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Youth Synod delegate: Church must ‘open arms wide to welcome and accept homosexuals’

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ROME, October 15, 2018 (LifeSiteNews) – A lay delegate to the Vatican Youth Synod lectured the Catholic Church to cease “discrimination” against homosexuals Monday, relaying “powerful” sentiments she claims to have received from “non-Christian youths.”

Silvia Teresa Retamales Morales, a lay delegate to the synod hailing from Chile, was among the speakers at Monday’s daily briefing at the Vatican press office. Her remarks relayed sentiments she claimed she was repeating from “non-Catholic” and “non-Christian” youths who reached out to her, whom she claimed outnumbered the young Catholics reaching out.

“They wanted the church to be more open [...] a multicultural church that’s open to all, that should not be judgmental, a community that makes everybody feel at home, reflecting the message of Jesus Christ,” Morales said, according to a Vatican translator. “The church should not discriminate against minorities or people with different sexual orientations or who are poorer, no.” They also wanted a church more “welcoming” to “fragile” people, as well as a more representative role for women.

This answer, Morales claimed, was “even more powerful than the answer I received from Christian youths” (the Christian youths’ answer is not revealed in the clips).

In another passage speaking for herself, Morales defined homosexuals as people who “have the same rights we have,” who “live their faith within the church,” and who should “feel as children of God, not as problems.” She chided the church for “discrimination” in the form of people who “don’t open arms wide to welcome and accept homosexuals,” though her translated comments do not elaborate on literal examples of this “discrimination.”

“The church, whose first mandate is love, must fully recognize these brothers and sisters as people who need to be accompanied by us,” she declared. “The church has to be more inclusive. And we must help our brothers and sisters who have a different sexual orientation but who want to be part of the church.”

Neither the clips nor Vatican News’ report on the briefing make any mention of balancing compassion for those who struggle with same-sex-attraction with recognition of the sinfulness of homosexual acts. The Catechism of the Catholic Church already teaches that homosexuals deserve “respect, compassion, and sensitivity,” while at the same time recognizing same-sex inclination as an “objective disorder” and unequivocally disapproving of all homosexual acts.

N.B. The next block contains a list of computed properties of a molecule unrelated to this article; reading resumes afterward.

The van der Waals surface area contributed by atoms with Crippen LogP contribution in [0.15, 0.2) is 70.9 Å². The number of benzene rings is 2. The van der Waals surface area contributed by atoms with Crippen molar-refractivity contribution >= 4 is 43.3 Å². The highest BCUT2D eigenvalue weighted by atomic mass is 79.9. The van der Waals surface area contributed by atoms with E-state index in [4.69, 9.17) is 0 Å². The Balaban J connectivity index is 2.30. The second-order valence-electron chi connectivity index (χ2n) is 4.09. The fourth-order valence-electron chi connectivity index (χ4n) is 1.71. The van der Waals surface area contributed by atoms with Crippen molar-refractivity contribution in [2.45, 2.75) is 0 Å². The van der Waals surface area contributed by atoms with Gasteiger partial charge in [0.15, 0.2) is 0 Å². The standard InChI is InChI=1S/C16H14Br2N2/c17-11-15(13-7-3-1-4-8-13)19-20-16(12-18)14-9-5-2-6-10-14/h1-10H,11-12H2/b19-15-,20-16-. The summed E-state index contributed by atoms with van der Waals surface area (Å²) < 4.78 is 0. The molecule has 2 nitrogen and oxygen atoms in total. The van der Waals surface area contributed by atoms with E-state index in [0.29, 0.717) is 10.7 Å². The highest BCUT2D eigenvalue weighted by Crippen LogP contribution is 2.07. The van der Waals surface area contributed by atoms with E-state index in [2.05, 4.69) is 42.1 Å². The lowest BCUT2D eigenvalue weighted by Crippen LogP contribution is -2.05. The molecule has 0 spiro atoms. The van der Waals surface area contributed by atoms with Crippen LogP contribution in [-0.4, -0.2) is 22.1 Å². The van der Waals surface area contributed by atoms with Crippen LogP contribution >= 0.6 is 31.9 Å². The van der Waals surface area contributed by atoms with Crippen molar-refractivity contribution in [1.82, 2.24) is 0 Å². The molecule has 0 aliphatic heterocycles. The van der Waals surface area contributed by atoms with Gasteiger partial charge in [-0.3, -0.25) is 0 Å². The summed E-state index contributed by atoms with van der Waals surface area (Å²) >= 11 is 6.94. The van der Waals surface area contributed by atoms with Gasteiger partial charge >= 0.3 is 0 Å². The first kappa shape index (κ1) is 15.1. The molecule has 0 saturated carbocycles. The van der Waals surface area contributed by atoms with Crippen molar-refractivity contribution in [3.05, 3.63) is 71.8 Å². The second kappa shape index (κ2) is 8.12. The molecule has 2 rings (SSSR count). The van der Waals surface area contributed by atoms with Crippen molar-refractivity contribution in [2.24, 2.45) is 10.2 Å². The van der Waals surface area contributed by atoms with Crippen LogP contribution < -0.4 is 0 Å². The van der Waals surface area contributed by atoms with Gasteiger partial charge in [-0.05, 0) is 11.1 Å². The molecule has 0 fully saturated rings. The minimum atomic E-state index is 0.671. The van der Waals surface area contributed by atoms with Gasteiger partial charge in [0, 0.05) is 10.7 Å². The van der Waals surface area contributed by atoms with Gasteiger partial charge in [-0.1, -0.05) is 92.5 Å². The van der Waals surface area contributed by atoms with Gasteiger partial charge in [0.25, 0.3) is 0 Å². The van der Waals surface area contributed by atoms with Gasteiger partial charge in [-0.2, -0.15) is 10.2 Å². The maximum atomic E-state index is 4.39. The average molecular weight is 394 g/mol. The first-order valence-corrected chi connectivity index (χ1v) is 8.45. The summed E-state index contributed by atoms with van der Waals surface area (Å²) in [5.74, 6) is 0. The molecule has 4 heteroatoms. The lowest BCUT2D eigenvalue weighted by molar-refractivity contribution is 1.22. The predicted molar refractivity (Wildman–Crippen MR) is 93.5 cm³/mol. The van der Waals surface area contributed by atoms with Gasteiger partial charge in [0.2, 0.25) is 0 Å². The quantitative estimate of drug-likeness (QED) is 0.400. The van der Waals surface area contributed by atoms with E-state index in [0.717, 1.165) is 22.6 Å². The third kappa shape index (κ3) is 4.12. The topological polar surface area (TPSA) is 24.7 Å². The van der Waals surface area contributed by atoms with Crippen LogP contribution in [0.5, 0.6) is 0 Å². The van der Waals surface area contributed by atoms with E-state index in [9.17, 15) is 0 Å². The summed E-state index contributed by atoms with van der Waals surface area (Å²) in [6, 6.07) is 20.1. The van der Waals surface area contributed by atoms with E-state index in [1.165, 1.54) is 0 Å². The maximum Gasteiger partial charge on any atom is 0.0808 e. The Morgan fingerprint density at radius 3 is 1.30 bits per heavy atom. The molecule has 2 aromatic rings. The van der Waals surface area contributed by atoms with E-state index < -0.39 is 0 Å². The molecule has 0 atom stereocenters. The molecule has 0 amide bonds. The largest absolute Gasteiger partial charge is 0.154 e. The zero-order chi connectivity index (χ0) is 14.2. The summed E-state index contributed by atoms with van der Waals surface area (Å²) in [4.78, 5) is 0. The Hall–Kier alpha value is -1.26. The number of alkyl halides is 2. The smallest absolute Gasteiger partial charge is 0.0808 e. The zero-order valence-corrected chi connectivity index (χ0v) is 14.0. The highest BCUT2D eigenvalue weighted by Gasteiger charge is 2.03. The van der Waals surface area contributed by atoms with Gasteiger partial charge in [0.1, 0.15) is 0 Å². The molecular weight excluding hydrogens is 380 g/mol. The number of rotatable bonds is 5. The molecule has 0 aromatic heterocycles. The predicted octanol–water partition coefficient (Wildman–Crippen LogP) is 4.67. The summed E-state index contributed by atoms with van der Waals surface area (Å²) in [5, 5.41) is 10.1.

Awi Mello, a member of the Schoenstatt Fathers and part of the commission that will be summarizing the synod, told Crux that listening to the young people has been “extremely positive,” and that “we feel responsible for implementing everything that comes out of the synod.” He also said, however, the “synod is not the place to face the content of all” controversial issues.

Others have been less impressed.

“So let me try to understand: The Synod is listening to the (uniformed) opinions of ‘non-Christian youth’ so that Catholic leaders can consider adjusting teaching and practice?” EWTN’s Raymond Arroyo asked in response. “What other communion attempts such a thing? Do Muslims invite bishops in to help rewrite their teaching?”

Morales’ comments and the lack of official pushback have only heightened Catholics’ fears that the youth synod has been hijacked by pro-homosexual radicals within the church, and that youth delegates are being manipulated to support a predetermined message.

LifeSiteNews reported last week that Equal Future – an alliance of pro-LGBT activist groups like Human Rights Campaign, GLAAD, and the Global Network of Rainbow Catholics, along with dissident Catholic groups like New Ways Ministries and Dignity – have been lobbying the synod as part of a “once-in-a-generation moment” to change the church’s direction. Last week, the Vatican also revealed the twelve people who will draft the synod’s final document, a group of papal appointees and synod organizers that have alarmed conservative critics.

Dr. Paolo Ruffini, the Prefect of the Vatican Dicastery for Communications, also said Monday that synod fathers will vote paragraph by paragraph on the final version of the document, Vatican News adds, with each paragraph requiring two-thirds support to pass.

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